Linda Winstead Jones
Annie Lockhart's colorful exterior concealed a serious psychic ability. And if her latest visions were true, a serial killer was preying on couples deeply in love. She had been burned by her talents before, so instead of going to the police, she hired private investigator Lucky Santana to find the killer.Even though Lucky wasn't sure about this assignment, Annie drove him crazy, in more ways than one…which made their task all the more torturous: Annie and Lucky set out to look like a happy couple. As their faux relationship turned all too real and passionate, the killer came in for one last deadly showdown.
“I don’t believe in your special abilities, Miss Lockhart,” Santana said in that deep voice of his.
Annie shot up and crossed the short distance between her and the handsome, aggravating Santana. She reached down and placed her hand on his shoulder. There was tension in his shoulder, in his neck and the way he held his arm….
A vision immediately popped into her mind. The first thing that came to her made her twitch, and she almost drew her hand in and jumped back. She saw, with a clarity so sharp she held her breath, this gorgeous man hovering above her. Naked. The fan on her bedroom ceiling whirred slowly over his left shoulder. He had a small crescent-shaped scar on that finely sculpted shoulder. An old one. The expression on his face was…She shivered. Feral. Possessive. Hungry.
Writers are often told, “Write what you know.” Some days that’s easy. Other days…not so much. I’ve never been a private detective, like Lucky, and my husband has told me time and again that I can’t have a gun. I don’t know what he’s so worried about, but it seems important to him so there’s another subject on which I am not an expert. I’m certainly not psychic, like Annie, and while I have dabbled in crafty hobbies in the past, making pretty things that other people actually want is beyond me.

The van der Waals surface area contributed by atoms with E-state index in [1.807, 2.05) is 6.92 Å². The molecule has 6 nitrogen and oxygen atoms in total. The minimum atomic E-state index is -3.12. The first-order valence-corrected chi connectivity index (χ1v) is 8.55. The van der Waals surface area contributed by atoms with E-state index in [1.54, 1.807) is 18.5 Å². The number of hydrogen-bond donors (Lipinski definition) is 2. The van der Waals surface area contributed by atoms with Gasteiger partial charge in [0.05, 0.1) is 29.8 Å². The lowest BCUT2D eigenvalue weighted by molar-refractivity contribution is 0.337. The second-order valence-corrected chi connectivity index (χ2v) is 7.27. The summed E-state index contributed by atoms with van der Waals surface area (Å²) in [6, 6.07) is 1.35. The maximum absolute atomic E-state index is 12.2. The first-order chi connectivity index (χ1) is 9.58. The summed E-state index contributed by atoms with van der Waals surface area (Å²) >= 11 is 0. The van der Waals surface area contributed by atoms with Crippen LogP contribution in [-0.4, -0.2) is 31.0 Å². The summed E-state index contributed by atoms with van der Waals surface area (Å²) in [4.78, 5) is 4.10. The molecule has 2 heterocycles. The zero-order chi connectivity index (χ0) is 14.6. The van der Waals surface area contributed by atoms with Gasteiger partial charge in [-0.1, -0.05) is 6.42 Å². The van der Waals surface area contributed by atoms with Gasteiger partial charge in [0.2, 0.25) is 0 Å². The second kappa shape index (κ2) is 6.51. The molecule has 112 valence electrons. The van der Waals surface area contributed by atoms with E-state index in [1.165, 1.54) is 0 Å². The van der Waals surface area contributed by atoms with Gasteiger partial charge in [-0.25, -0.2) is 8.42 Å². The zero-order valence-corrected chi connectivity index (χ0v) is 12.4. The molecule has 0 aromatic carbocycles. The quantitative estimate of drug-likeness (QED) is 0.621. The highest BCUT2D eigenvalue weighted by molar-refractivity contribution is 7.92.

And still, I found myself identifying with both Lucky and Annie. Love, with all the joys and heartaches it brings, is universal. Two people who at first glance have absolutely nothing in common can, and do, discover that maybe deep down they’re not so different after all.
I hope you enjoy the book!
Linda Winstead Jones
LINDA WINSTEAD JONES
has written more than fifty romance books in several subgenres. Historical, fairy-tale, paranormal and, of course, romantic suspense. She’s won the Colorado Romance Writers Award of Excellence twice, is a three-time RITA
Award finalist and (writing as Linda Fallon) winner of the 2004 RITA
Award for paranormal romance.
Linda lives in north Alabama with her husband of thirty-four years. She can be reached via www.eHarlequin.com or her own Web site, www.lindawinsteadjones.com.
To Marge and Dave,
for all the loving support through the years.
Annie came up off the bed with a gasp, one hand flying to her sweaty forehead, the other gripping the sheet beneath her. Not again. Not that same damn dream again. Her heart was pumping so hard and fast she could feel it, and a sheen of perspiration that wasn’t normal on such a cool morning covered her face and made her lightweight pajamas stick to her skin.
She left the bed quickly—as if she could escape the dream that way—peeling off her pajamas as she walked to the master bath to turn on the shower. Standing beneath the spray with her eyes closed, she tried to imagine the dream washing away and swirling down the drain. It didn’t, of course. It stayed with her much too vividly.